But then, the reality is, Code Name Verity isn’t really about WWII.  It’s about women who do what they love and what they are good at, not for the war effort, but because they can and they want to.  It’s about friendship, comradery, and true bravery.  Not the kind of bravery where you think ‘I’m going to do this because it’s the right thing do do’ or ‘it will save so many people’ or ‘I will sacrifice myself’, but the kind of bravery where you don’t even think because in your mind there is no other option.

I came to feel so strongly for both Maddie and Verity through Verity’s writings.  There’s nothing quite like an indignant Scot (do not call one English…I get the same way when people say I’m from the Mid-West), and a girl who loves flying so much that she will risk her life to do it often.  The equation drawn between love and friendship is beautiful and real in a way that makes Code Name Verity one of the most powerful stories of friendship I have ever read.  The entire book you are questioning Verity’s story, wondering how much is real, but you never question her relationship with Maddie.

Code Name Verity was a magnificently written story that managed to exceed my expectations, while simultaneously not meeting them whatsoever.  It wasn’t quite the story I expected, but I think for that I loved it more.

I have told the truth.

Likelihood that I’ll be back for more:  Obvs I really want to read the Lion Hunters series since there’ve been quite a few comparisons drawn between the main character and Eugenides of The Queen’s Thief series by Megan Whalen Turner.

Recommended for:
Anyone and everyone who enjoys epistolary novels, historical fiction, or unreliable narrators.  Particularly those who enjoy stories of friendship, true bravery, and Peter Pan.

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Please do check out the trailer for Code Name Verity!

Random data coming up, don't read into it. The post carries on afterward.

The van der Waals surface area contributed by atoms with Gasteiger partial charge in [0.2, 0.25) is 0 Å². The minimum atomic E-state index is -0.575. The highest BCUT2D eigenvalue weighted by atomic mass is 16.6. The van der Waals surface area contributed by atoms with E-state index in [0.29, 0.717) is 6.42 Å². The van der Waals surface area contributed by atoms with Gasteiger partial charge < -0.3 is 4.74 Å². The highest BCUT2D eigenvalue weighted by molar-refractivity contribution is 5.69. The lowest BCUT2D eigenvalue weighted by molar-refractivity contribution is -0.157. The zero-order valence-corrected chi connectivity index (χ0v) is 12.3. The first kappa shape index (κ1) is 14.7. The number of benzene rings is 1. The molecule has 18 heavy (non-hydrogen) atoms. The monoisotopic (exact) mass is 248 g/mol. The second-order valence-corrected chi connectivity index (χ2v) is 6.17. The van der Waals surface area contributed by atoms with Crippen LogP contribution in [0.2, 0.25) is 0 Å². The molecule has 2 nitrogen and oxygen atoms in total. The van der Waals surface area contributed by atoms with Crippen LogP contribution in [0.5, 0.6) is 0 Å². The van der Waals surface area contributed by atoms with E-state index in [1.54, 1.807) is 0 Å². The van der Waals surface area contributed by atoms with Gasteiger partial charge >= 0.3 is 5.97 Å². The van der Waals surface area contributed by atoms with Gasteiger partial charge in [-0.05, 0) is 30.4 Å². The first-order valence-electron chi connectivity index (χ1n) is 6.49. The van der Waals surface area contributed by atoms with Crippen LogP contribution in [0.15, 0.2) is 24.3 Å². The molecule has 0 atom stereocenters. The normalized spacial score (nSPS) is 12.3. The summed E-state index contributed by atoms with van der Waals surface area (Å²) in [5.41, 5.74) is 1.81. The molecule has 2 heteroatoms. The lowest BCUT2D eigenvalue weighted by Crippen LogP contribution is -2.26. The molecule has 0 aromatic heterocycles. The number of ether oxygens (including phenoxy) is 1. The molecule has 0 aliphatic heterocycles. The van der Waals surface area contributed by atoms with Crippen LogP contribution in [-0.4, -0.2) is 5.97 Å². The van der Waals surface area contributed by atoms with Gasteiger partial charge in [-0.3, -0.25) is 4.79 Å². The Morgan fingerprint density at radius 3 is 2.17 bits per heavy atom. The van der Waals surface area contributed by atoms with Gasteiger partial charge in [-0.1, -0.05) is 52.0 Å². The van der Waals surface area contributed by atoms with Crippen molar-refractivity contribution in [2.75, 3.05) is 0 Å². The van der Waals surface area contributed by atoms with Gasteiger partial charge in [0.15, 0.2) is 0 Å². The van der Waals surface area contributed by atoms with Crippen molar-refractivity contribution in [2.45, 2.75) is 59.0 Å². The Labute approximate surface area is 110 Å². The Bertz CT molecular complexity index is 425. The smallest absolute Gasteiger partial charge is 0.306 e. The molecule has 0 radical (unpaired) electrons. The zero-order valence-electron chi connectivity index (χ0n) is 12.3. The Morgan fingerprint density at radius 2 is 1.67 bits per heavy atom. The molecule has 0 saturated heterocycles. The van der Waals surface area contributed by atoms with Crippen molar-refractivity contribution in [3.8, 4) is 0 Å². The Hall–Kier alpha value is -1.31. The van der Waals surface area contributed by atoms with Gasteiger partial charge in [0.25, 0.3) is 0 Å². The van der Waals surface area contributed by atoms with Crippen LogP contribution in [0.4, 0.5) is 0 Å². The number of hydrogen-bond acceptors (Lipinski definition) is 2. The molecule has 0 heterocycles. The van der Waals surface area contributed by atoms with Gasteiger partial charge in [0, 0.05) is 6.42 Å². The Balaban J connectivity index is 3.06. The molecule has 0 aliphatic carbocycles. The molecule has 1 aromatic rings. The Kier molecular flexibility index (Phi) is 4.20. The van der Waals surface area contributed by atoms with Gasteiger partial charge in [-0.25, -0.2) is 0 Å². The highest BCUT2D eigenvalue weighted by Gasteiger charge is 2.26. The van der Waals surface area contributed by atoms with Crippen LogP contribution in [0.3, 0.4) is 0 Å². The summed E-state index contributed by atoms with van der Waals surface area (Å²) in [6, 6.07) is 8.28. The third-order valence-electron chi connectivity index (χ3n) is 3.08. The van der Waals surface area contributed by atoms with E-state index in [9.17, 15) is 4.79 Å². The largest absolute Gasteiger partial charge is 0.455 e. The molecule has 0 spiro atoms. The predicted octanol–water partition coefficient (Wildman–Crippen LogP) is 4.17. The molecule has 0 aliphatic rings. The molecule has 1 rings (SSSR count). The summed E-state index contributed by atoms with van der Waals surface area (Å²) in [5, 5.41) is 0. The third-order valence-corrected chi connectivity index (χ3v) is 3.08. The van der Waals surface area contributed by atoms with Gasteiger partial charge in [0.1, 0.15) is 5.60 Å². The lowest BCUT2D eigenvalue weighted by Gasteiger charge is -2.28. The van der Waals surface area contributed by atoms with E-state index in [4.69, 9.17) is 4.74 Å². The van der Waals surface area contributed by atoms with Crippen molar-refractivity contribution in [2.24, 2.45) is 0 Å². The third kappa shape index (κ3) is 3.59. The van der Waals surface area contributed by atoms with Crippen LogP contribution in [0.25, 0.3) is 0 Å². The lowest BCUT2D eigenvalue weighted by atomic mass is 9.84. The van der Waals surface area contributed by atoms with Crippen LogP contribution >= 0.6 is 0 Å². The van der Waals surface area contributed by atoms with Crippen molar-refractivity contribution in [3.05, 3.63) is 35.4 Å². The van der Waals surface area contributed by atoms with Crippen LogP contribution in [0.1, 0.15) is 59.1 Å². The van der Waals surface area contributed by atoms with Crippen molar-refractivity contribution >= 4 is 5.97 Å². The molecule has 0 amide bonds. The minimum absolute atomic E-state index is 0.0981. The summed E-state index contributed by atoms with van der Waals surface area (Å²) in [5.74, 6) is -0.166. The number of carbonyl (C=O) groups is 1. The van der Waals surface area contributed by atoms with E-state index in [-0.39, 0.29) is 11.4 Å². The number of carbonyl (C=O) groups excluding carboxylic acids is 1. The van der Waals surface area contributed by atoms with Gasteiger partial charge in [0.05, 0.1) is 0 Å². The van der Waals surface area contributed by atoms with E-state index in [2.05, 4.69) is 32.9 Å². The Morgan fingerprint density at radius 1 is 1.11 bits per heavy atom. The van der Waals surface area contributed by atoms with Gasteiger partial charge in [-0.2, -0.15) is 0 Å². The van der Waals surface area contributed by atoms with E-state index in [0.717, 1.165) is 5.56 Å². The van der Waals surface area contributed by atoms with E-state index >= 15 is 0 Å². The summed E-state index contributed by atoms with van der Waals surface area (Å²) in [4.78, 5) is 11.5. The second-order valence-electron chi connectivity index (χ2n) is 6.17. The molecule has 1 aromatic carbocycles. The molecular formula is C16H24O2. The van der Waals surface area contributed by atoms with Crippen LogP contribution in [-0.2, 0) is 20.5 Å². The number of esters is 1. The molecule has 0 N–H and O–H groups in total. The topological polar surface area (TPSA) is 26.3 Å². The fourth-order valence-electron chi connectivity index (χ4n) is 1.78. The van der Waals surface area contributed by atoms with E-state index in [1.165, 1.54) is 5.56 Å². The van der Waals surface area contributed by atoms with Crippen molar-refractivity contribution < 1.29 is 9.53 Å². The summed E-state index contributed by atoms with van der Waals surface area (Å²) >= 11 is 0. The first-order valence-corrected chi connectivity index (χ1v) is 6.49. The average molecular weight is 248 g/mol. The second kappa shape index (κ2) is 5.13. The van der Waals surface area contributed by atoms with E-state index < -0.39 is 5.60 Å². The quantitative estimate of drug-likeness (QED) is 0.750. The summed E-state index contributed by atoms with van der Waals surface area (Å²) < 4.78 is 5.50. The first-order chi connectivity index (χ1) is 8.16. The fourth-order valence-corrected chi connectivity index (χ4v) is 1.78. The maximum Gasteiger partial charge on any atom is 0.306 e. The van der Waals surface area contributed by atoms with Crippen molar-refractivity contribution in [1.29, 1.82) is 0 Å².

Real life repercussions of reading this book:  Before you read this book, I challenge you to make a list of your 10 greatest fears.  Then, once you have read it, do it again and see—what 10 things are you afraid of now?

Get a second opinion:
Janicu’s Book Blog
The Book Smugglers
Chachic’s Book Nook

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22 comments »

  1. The indignant scot had me cracking up A LOT! I'm literally 75% into this book and I'm loving every page, I don't want it to end!ComaCalm's Corner

  2. Heidi says:

    Oh! You're at the BEST parts then! So glad to hear you're loving it. I'm excited to read your review. =)

  3. I love that we all have fiercely different reactions to stories. Most of the reviews I've seen mention sobbing, but you didn't, which sort of tempers my expected reaction. I don't know. I just find that in book blogging my favorite thing is reading how differently people experience and feel the same stories they read.And to make this more Code Name Verity specific, I am very interested in this part of history. I find it utterly fascinating, World War II Europe. And well, I think it will slay me and make me cry and honestly, I can't wait. But, I also am looking forward to feeling uplifted after reading about the friendship and women bits.In other words, I am so incredibly pumped to read this, thanks to your review.

  4. janicu says:

    So all I can do when I read this review is do a sort of sigh of understanding. Sigh. What a great book.

  5. Catie says:

    Wow, excellent review today Heidi. I've been meaning to read this for quite a while and you definitely have me even more interested. That's the rub though, isn't it? Sometimes the positive hype makes you have super-big expectations. I can definitely relate. I love your "biggest fears" challenge and it really makes me curious. Thanks!

  6. Melanie says:

    Hmmm, it's literally been years since I cried while reading. I love the idea of this setting as well. One of my favorite historical books about a terrible time in history is Forgotten Fire. It's set in 1915 Europe, and it tells one boy's story about the Armenian genocide. I had to read it for a World History class, and it really sent chills down my back because I'd literaly never heard of it. As Hitler said, "Who remembers the Armenians?"

  7. Heidi says:

    I know, right?! I feel like I'm now in the know with everyone who's already read and loved it. So difficult to put this one into words, if I didn't want others to read it so badly, I may not have attempted to review it at all.

  8. Heidi says:

    Thanks so much, April! Seriously, you will love this one, even if it makes you blubber. It IS a powerful, hard hitting story, but like I said, I found it very uplifting and hopeful. Seeing everyone's different reactions to the same story is one of the things I love most about reading and blogging as well! I love that we all interpret art differently, and that kind of gives it a life of its own.